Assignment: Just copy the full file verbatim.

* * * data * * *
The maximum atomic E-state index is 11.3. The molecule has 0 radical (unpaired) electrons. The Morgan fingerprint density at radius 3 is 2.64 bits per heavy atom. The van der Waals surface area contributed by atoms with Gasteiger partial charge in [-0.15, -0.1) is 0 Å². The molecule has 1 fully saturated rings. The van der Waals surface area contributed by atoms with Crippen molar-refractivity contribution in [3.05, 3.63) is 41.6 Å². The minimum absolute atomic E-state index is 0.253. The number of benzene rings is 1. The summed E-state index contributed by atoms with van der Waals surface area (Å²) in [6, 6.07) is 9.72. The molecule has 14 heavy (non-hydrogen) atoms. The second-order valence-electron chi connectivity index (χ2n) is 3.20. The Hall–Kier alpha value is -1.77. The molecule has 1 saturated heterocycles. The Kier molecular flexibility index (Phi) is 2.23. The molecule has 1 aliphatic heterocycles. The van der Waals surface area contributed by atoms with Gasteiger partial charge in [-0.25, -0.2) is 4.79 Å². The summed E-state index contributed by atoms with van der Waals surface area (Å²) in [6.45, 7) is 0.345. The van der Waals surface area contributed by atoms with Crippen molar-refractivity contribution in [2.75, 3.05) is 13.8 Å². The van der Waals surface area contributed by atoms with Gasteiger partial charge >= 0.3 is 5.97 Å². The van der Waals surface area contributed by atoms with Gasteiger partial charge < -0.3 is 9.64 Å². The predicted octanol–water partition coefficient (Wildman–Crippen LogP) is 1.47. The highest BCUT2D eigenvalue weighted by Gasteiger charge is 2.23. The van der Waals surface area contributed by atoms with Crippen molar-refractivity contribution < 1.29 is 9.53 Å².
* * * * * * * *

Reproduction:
The maximum atomic E-state index is 11.3. The molecule has 0 radical (unpaired) electrons. The Morgan fingerprint density at radius 3 is 2.64 bits per heavy atom. The van der Waals surface area contributed by atoms with Gasteiger partial charge in [-0.15, -0.1) is 0 Å². The molecule has 1 fully saturated rings. The van der Waals surface area contributed by atoms with Crippen molar-refractivity contribution in [3.05, 3.63) is 41.6 Å². The minimum absolute atomic E-state index is 0.253. The number of benzene rings is 1. The summed E-state index contributed by atoms with van der Waals surface area (Å²) in [6, 6.07) is 9.72. The molecule has 14 heavy (non-hydrogen) atoms. The second-order valence-electron chi connectivity index (χ2n) is 3.20. The Hall–Kier alpha value is -1.77. The molecule has 1 saturated heterocycles. The Kier molecular flexibility index (Phi) is 2.23. The molecule has 1 aliphatic heterocycles. The van der Waals surface area contributed by atoms with Gasteiger partial charge in [-0.25, -0.2) is 4.79 Å². The summed E-state index contributed by atoms with van der Waals surface area (Å²) in [6.45, 7) is 0.345. The van der Waals surface area contributed by atoms with Crippen molar-refractivity contribution in [2.75, 3.05) is 13.8 Å². The van der Waals surface area contributed by atoms with Gasteiger partial charge >= 0.3 is 5.97 Å². The van der Waals surface area contributed by atoms with Gasteiger partial charge < -0.3 is 9.64 Å². The predicted octanol–water partition coefficient (Wildman–Crippen LogP) is 1.47. The highest BCUT2D eigenvalue weighted by Gasteiger charge is 2.23. The van der Waals surface area contributed by atoms with Crippen molar-refractivity contribution < 1.29 is 9.53 Å².